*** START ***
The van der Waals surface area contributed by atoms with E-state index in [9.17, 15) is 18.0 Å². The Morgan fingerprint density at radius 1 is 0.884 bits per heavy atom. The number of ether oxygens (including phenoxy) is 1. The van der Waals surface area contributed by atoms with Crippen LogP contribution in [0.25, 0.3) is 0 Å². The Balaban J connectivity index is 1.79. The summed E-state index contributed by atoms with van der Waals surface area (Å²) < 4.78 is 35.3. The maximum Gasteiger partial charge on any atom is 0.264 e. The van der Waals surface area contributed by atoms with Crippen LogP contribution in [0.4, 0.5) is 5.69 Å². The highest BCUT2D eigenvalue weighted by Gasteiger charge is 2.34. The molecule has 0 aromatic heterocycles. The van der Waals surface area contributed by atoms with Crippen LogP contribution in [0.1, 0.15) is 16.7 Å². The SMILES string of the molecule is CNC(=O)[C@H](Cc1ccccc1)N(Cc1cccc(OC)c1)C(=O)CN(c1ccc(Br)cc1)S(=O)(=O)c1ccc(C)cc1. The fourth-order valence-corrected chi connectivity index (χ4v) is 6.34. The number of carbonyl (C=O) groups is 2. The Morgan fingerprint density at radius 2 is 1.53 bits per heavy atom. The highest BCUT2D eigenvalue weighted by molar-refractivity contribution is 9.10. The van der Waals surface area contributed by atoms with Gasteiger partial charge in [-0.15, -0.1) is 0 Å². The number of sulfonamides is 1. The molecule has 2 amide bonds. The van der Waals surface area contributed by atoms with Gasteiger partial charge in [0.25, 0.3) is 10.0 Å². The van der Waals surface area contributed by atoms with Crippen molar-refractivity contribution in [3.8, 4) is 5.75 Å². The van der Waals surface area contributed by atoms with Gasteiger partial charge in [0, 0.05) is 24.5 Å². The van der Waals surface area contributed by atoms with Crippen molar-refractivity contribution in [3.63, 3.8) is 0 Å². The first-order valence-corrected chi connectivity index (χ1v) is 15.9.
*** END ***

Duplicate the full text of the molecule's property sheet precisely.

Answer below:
The van der Waals surface area contributed by atoms with E-state index in [9.17, 15) is 18.0 Å². The Morgan fingerprint density at radius 1 is 0.884 bits per heavy atom. The number of ether oxygens (including phenoxy) is 1. The van der Waals surface area contributed by atoms with Crippen LogP contribution in [0.25, 0.3) is 0 Å². The Balaban J connectivity index is 1.79. The summed E-state index contributed by atoms with van der Waals surface area (Å²) < 4.78 is 35.3. The maximum Gasteiger partial charge on any atom is 0.264 e. The van der Waals surface area contributed by atoms with Crippen LogP contribution in [0.4, 0.5) is 5.69 Å². The highest BCUT2D eigenvalue weighted by Gasteiger charge is 2.34. The molecule has 0 aromatic heterocycles. The van der Waals surface area contributed by atoms with Crippen LogP contribution in [0.1, 0.15) is 16.7 Å². The SMILES string of the molecule is CNC(=O)[C@H](Cc1ccccc1)N(Cc1cccc(OC)c1)C(=O)CN(c1ccc(Br)cc1)S(=O)(=O)c1ccc(C)cc1. The fourth-order valence-corrected chi connectivity index (χ4v) is 6.34. The number of carbonyl (C=O) groups is 2. The Morgan fingerprint density at radius 2 is 1.53 bits per heavy atom. The highest BCUT2D eigenvalue weighted by molar-refractivity contribution is 9.10. The van der Waals surface area contributed by atoms with Gasteiger partial charge in [-0.15, -0.1) is 0 Å². The number of sulfonamides is 1. The molecule has 2 amide bonds. The van der Waals surface area contributed by atoms with Gasteiger partial charge in [0.25, 0.3) is 10.0 Å². The van der Waals surface area contributed by atoms with Crippen molar-refractivity contribution in [3.8, 4) is 5.75 Å². The van der Waals surface area contributed by atoms with Gasteiger partial charge in [0, 0.05) is 24.5 Å². The van der Waals surface area contributed by atoms with Crippen molar-refractivity contribution in [3.63, 3.8) is 0 Å². The first-order valence-corrected chi connectivity index (χ1v) is 15.9.